Sean Griffin of Seattle – The Actor’s Actor!

When the rave reviews appeared earlier this year for Conor McPherson’s The Seafarer at Seattle Repertory Theater, I was not surprised to read that among the actors on stage “the real show-stealer, stumbling about, spitting out curses in his charming brogue,” was my old friend Sean Griffin, whom I had met for the first time during our college days at the University of Notre Dame.

Sean Griffin (left) in "The Seafarer" at Seattle Rep - Feb/March 2009

To put it simply, he is one of the best actors of his generation.  The man is an actor’s actor, a guy who loves to work, and he’s continued to work for nearly four decades. Sean has appeared on Broadway and on the most prestigious regional stages across the country, in countless roles, and he’s played dozens of parts on film and television, not to mention commercials and voice-overs.

Back in the 1980’s I had the good fortune to be able to write an article about Sean that appeared in PARADE magazine; and I’d like to share it with you here:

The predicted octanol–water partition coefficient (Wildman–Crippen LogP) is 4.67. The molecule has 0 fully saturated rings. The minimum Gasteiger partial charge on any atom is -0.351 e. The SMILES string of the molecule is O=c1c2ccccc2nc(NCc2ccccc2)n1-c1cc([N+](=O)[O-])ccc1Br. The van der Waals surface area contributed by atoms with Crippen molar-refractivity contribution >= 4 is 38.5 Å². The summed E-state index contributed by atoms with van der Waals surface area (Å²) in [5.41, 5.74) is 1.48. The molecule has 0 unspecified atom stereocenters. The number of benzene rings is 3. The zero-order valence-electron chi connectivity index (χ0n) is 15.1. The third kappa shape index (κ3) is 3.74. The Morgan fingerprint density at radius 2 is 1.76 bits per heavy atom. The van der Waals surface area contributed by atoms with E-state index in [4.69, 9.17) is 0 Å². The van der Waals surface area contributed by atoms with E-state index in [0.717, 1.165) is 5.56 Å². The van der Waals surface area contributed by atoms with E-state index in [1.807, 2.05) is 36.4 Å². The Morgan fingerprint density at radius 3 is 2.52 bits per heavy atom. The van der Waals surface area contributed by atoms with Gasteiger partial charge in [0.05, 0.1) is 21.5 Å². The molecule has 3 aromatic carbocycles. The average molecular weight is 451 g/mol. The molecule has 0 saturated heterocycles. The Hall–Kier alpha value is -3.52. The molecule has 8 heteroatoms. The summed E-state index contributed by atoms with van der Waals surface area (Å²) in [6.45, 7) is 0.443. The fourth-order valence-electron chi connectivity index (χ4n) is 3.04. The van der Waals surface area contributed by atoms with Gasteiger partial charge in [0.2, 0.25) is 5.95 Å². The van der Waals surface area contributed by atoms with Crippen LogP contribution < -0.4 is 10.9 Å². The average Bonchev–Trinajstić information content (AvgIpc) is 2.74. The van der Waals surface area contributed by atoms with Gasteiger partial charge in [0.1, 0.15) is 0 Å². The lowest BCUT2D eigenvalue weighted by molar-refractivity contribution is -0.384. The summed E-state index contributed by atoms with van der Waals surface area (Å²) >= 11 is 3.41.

By Hank Whittemore
PARADE – June 7, 1987

“I was born in Limerick, Ireland, where we spoke only Gaelic in school. In 1956, when I was thirteen, my family took the boat over to the United States. Then we took the train out to Indiana and rented a small house in South Bend. My father became a night watchman in a ball-bearing factory.

“It was difficult being in a new country. The only Irish kid in school, and I still had a heavy brogue. I was picked on because I was different, an outsider. Had to learn to defend myself.

“I worked my way through high school. Cleaned floors, washed blackboards, sold soft drinks at lunchtime. Studied hard, got good grades. Won a four-year business scholarship to the University of Notre Dame, there in South Bend.